to engaging our youth online and was quick to get back to in-person gatherings as soon as we could meet outside. Sharon Boone continued to recruit, rehearse and lead music with the limited musicians we could safely gather and helped lift us up with online meditations. Ken Wilson amazingly kept all of us informed, Jo Rice assisted each of us in putting it all together and Dillon Manly and Jan Hildebrand, in our financial area, kept us on track, worked through red-tape in applying for a PPP loan and provided up-to-date information for our Vestry. Of course, Glenn Childes kept our campus safe, secure and functioning through what amounted to a moth-balling season. We give thanks for our Deacon, Bob Zito, who came to us in the midst of COVID. His reassuring presence is a blessing to us.
When you see any member of our staff, please thank him or her for their service and ministry.
We look forward to welcoming our new Associate Rector on July 17 for her first Sunday at Trinity. Amy will share ministry with me in all areas of our life together, including preaching, worship, pastoral care and outreach. However, she will have a special focus in ministry with our Young Adults and families, including children’s ministries and youth. For the time being, Amy and I will have the same day off, Mondays, in order to give us more time together during the week. As always, we will both be available on Mondays at any time, in the case of a pastoral emergency. Call the church office to reach us. In the coming days our Vestry will announce a series of informal gatherings around the city to meet and get to know Amy. Keep your ears open for updates.
The Vestry of Trinity is an amazing group of lay persons committed to Trinity’s wellbeing and its future. Three groups (classes) of five people make up our fifteen person Vestry. Each class serves for three years rotating. We elect five new people each year. The Vestry of Trinity is a “small group.” We pray for each other, for Trinity, and for members of the parish on our prayer list. We study the scripture together, we eat and drink together, and we support one another as we consider the matters that
come before us. The Vestry cares for the “temporal” aspects of our life together, buildings, grounds, and finances but, in cooperation with the Rector, it also casts a vision for our present and our future. The Vestry also assists the Rector in overseeing the staff and the congregation’s worship and spiritual life.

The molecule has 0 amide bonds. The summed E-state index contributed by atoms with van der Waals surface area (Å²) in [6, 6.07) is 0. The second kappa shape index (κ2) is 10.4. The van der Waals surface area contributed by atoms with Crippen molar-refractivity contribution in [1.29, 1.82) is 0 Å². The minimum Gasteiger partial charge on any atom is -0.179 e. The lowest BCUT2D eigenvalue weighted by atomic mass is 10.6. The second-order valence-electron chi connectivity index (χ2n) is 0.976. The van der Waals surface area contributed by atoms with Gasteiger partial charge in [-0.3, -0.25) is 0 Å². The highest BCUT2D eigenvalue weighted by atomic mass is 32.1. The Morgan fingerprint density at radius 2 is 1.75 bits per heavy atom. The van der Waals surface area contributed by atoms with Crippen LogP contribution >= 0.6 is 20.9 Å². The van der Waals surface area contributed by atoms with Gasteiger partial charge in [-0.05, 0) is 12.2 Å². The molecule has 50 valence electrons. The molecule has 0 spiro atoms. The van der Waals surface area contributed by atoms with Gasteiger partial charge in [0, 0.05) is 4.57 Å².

This year our Vestry has three working groups. One group is working on strengthening our overall community life in terms of fellowship and relationships, one group is working on strengthening the overall safety and security of our campus when groups are meeting onsite. Still, another group is working on supporting our outreach and missions. I am honored to be in ministry with these Trinitarians. Please thank them for their service.
The Vestry is now receiving nominations for the next class of Vestry members. I highly encourage you to consider serving Trinity in this role. Learn how to be nominated and fill out the nomination form at this link.
You may recall that several months ago, Caring for Children, the organization that runs Trinity Place youth shelter, informed our Vestry that it was ending operations. We housed it in the red brick house across the street from the church. The house is the property of Trinity Church. Caring for Children did not consult the Vestry about this decision. Trinity Place has a long thirty year history and several of our current members were involved in raising funds to get it started as well as purchase and renovate the building. Your Vestry has made no long-term decision on the
future use of the building because we are committed to do our due diligence. We hope to find another organization to run a full-time, 24/7 shelter for youth. That organization may or may not exist, but we want to give time to explore that possibility. In the meantime, a group of therapists, some of whom specialize in youth, and who previously worked at Trinity Place, are making use of some of the space